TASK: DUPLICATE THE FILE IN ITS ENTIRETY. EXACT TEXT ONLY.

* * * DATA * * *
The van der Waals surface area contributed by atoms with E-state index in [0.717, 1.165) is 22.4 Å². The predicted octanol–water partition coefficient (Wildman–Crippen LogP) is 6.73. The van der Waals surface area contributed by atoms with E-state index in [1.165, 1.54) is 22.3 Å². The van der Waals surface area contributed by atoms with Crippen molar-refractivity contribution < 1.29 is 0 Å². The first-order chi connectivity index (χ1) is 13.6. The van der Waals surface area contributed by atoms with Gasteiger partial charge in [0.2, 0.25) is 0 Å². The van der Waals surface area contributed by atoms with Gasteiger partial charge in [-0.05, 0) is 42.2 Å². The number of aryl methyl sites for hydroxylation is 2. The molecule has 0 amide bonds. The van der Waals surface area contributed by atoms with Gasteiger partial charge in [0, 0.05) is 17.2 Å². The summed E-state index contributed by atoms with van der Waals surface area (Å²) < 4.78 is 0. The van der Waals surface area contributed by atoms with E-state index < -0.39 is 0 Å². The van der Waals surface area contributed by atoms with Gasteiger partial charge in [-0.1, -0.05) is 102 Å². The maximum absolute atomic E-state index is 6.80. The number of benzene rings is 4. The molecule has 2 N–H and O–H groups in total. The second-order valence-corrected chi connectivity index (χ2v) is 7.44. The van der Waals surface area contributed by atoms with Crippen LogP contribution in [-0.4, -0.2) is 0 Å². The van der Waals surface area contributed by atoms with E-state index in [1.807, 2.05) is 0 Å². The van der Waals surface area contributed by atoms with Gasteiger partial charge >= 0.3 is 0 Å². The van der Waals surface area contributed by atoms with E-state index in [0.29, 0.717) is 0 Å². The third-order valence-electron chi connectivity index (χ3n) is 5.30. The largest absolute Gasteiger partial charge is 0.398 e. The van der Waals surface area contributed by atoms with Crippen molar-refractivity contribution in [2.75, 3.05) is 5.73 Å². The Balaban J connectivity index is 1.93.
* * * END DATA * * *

The van der Waals surface area contributed by atoms with E-state index in [0.717, 1.165) is 22.4 Å². The predicted octanol–water partition coefficient (Wildman–Crippen LogP) is 6.73. The van der Waals surface area contributed by atoms with E-state index in [1.165, 1.54) is 22.3 Å². The van der Waals surface area contributed by atoms with Crippen molar-refractivity contribution < 1.29 is 0 Å². The first-order chi connectivity index (χ1) is 13.6. The van der Waals surface area contributed by atoms with Gasteiger partial charge in [0.2, 0.25) is 0 Å². The van der Waals surface area contributed by atoms with Gasteiger partial charge in [-0.05, 0) is 42.2 Å². The number of aryl methyl sites for hydroxylation is 2. The molecule has 0 amide bonds. The van der Waals surface area contributed by atoms with Gasteiger partial charge in [0, 0.05) is 17.2 Å². The summed E-state index contributed by atoms with van der Waals surface area (Å²) < 4.78 is 0. The van der Waals surface area contributed by atoms with E-state index < -0.39 is 0 Å². The van der Waals surface area contributed by atoms with Gasteiger partial charge in [-0.1, -0.05) is 102 Å². The maximum absolute atomic E-state index is 6.80. The number of benzene rings is 4. The molecule has 2 N–H and O–H groups in total. The second-order valence-corrected chi connectivity index (χ2v) is 7.44. The van der Waals surface area contributed by atoms with Crippen LogP contribution in [-0.4, -0.2) is 0 Å². The van der Waals surface area contributed by atoms with E-state index in [1.807, 2.05) is 0 Å². The van der Waals surface area contributed by atoms with Gasteiger partial charge >= 0.3 is 0 Å². The van der Waals surface area contributed by atoms with E-state index in [0.29, 0.717) is 0 Å². The third-order valence-electron chi connectivity index (χ3n) is 5.30. The largest absolute Gasteiger partial charge is 0.398 e. The van der Waals surface area contributed by atoms with Crippen molar-refractivity contribution in [2.75, 3.05) is 5.73 Å². The Balaban J connectivity index is 1.93.